Counter-Terrorism versus Anti-Terrorism

This article will show you some basic differences between Counter-Terrorism and Anti-Terrorism. What is Counter-Terrorism and what is Anti-Terrorism?

Counter-Terrorism (CT) is classified as:

  • Offensive measures taken to prevent, deny, and respond to terrorism. Counter Terrorism is the offensive understanding, pursuit, prosecution and negation of terrorist activity, sometimes by physical force.
  • Counter-Terrorism is a proactive set of techniques for denying an opponent the use of terrorism-based tactics.
  • Counter-Terrorism is the frontline; it is usually preemptive, long-term and strategic.
  • An example might be the use of laws to prosecute those in possession of terrorist manuals or linked to cooperative activities such as drug manufacturing or money laundering. These laws are usually made when a link is evident and clear between terrorism and those of which positively influence it.
  • Another example would be a raid on a known and potential terrorist to offensively deny actions to be taken on their initiative – of course, after the appropriate evidence collection, legal procedure of gaining warrant, and on-site surveillance.
  • Offensive actions are taken against the recognizable enemy at the initiative of governmental departments.


Above: President Obama, fellow politicians, and White House staff, observe the Bin Laden raid in Pakistan via helmet camera – an act of Counter-Terrorism.


Above: Tactical Assault Group East (TAG-E) takedown a suspect in a simulated active terrorist attack and active shooter scenario.

Whereas Anti-Terrorism (AT) is classified as:

  • Defensive measures taken to reduce vulnerability to and effect of terrorist acts.
  • Anti-Terrorism is usually a reactive response to an opponent’s use of terroristic actions.
  • Anti Terrorism is a defensive approach to reduce the chance of an attack using terrorist tactics at specific points, or to reduce the vulnerability of possible targets to such tactics – reactive to events, preventative for the most part, which is usually short-term and operational.
  • Anti-Terrorism may be used to deter and delay terrorist activities, e.g. ‘hardening’ a target.
  • An example might be a site survey of known terrorist targets such as embassies which allows anti-terrorism forces to react to an attack in a more efficient manner, knowing the layout of the building and developing techniques around fighting within it. This is especially prominent when Very Important Peoples are visiting such sites.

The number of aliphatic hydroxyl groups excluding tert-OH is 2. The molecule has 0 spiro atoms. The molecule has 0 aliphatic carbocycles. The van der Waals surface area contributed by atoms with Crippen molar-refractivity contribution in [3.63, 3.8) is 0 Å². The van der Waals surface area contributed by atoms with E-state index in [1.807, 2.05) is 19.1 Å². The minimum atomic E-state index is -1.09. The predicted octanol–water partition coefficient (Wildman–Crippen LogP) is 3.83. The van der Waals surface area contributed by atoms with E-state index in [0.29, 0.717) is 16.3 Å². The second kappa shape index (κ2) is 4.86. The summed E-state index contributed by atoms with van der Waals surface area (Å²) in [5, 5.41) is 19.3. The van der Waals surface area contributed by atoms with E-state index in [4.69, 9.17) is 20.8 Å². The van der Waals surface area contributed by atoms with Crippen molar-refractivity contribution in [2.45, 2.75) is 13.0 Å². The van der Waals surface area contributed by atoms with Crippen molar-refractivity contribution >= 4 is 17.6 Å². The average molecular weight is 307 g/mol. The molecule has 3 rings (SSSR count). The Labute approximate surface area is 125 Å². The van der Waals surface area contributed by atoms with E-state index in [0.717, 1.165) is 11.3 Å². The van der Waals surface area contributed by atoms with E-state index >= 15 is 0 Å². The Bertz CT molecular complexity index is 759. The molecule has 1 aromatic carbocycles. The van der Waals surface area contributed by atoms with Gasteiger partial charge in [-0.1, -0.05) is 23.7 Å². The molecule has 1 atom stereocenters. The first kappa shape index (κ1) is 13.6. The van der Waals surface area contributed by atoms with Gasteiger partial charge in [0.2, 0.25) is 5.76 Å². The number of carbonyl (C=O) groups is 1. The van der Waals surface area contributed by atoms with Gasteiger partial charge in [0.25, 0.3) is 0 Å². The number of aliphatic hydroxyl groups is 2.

• Another example might be responding to a recent event with increased security, such as more police on patrol in neighbourhoods of interest, and more armed police ready to respond.
  • Defensive does not mean passive but it may tend to lean away from the use of force unless pressured to.


Above: British Armed Police patrol London in defensive posture, ready to respond to threats to public safety.


Above: New South Wales (Australia) Special Police arrest terrorist suspects in flash raids over Sydney, before the terrorists have a chance to act on their plans.

Both have some crossover, they:

  • Both look at defeating terrorism. One can be just as effective as the other given the right circumstances.
  • Both are capable of responding to terrorism but in different formats: defensive versus offensive activities.
  • Both seek to understand and limit terrorist activities domestically.
  • They both have some amount of crossover in regards to tactics, techniques, and procedures, especially regarding armed resolution of conflicts.
  • At times, they are hard to distinguish, but both have specific goals, training, and structures required to defeat terrorism. They work hand-in-hand.

In short, Anti-Terrorism (AT) is waiting for terrorism to happen, taking measures to defend oneself, and countering it as it happens, and, Counter-Terrorism (CT) is gathering intelligence to pursue terrorists, and stopping terrorist attacks before they happen. Both are vital to national security and the associated structure apparatus. Both often work hand-in-hand to stop terrorism, and both often crossover in media, academic, tactics, and other areas.


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